Once a week the camp comes together, usually at the waterfront, to reflect upon what we have experienced and accomplished, as well as what we have to look forward too. Typically, a staff member, a camper, or another elder statesman of camp shares a story of a memorable camp moment or person. At the end of camp meeting, one individual is chosen to read a “letter home” to his or her parents. The individual chosen represents the values we hold dear at camp. It is an honor to be asked to read a letter home.
Last night, we heard from a former camper turned counselor turned College League dean and Color War chief who now works with our CITs and our Leadership Program. Dan has experienced camp from several different perspectives (maybe one day he will be the parent of a Manitou camper) and did his best to articulate how camp has shaped him. We thought this letter he wrote a few years ago was so good that we should share. Enjoy…
Mom, Dad, Zachary —
Can any letter to you ever top that?
2004, you received that letter and— I know because you’ve told me—opened the envelope expecting the story of my second summer at Manitou. Of new friends. A letter love your ten-year old son, Daniel. But instead:
Mom, Dad, Zachary
Your first impressions: scrawled handwriting, barely readable. And, most importantly, who the heck was Dan? What had he done with Daniel – your son?
I’m sure that you’re taken aback by this note. It’s pretty unlikely that I’d be writing a letter to you from camp. In eight years as a camper, I wrote you almost nothing, and most letters that you did receive from me were, like that 2004 one, obligatory. Required. Short.
But as unlikely as this letter is, even less likely—let’s face it— was Daniel — nine years old— coming to this camp in the first place. Not only did I know nobody, and not only were there almost no kids from Baltimore — but this was a sports based camp and I was not an athlete. (I told you before I left that I hated all sports – you said, Daniel, you like swimming. I said I hated all “ball sports” — you agreed that might be true.)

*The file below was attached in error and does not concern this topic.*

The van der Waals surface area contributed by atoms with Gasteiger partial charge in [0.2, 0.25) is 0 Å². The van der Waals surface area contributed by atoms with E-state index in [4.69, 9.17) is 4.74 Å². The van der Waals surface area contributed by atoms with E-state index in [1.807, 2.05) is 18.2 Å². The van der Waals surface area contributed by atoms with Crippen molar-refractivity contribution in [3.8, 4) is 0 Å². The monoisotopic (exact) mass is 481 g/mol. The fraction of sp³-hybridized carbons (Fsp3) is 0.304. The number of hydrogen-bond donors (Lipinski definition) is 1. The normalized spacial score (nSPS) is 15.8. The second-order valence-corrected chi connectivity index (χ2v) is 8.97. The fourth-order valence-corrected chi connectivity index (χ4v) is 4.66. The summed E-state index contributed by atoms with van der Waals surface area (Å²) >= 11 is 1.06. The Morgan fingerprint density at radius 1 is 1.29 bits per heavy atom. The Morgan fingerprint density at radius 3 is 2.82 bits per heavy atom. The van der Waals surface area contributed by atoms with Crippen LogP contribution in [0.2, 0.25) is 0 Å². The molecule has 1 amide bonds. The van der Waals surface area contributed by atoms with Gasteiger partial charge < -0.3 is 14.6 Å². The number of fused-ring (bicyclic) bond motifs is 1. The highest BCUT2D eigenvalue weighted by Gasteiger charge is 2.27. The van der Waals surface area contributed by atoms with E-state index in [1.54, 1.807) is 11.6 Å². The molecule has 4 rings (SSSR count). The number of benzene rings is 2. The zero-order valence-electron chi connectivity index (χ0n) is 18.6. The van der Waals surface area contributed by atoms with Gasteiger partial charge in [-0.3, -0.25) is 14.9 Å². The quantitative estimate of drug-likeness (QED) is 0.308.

When I arrived, I stuck out like a sore thumb. Many kids went to basketball instructional; I went to computer animation. Other kids knew MLB standings by heart; I couldn’t name the teams in the AL East. In college league, I struck out in softball, air-balled layups in basketball, and whiffed kicks in soccer.
But unlikely as I was, by some miracle, I began to do well here.
Being around sports, and encouraged to play sports, I improved as an athlete. (A little bit.) But more importantly learned to care deeply about competing, and to stay positive, and to give everything I had. And most important learned to give everything I had with other people.
In the bunk, I became close with Clay, Sam, Evan, eventually Chason and Karon and Noah – those last names more familiar to people still at Manitou. I played cards, heard camp stories, drank milkshakes, bugged our counselors by unionizing with the other kids and refusing to clean the bunk. I waterskied, and practiced for pres night, and watched the sunsets with bunkmates at the waterfront when I was in 8B. I stood awkwardly on the sidelines at socials with my friends for a few years, and then made still more awkward attempts at getting girls with them when I got older.
And so “Dan” was, I hope you see, too busy growing up in a community with people he loved and cherished, and with _balance_— to write anything to you more than “Mom Dad Zachary – Letter check. From Dan.”
At some point along the way, Mom and Dad, I got a little lost.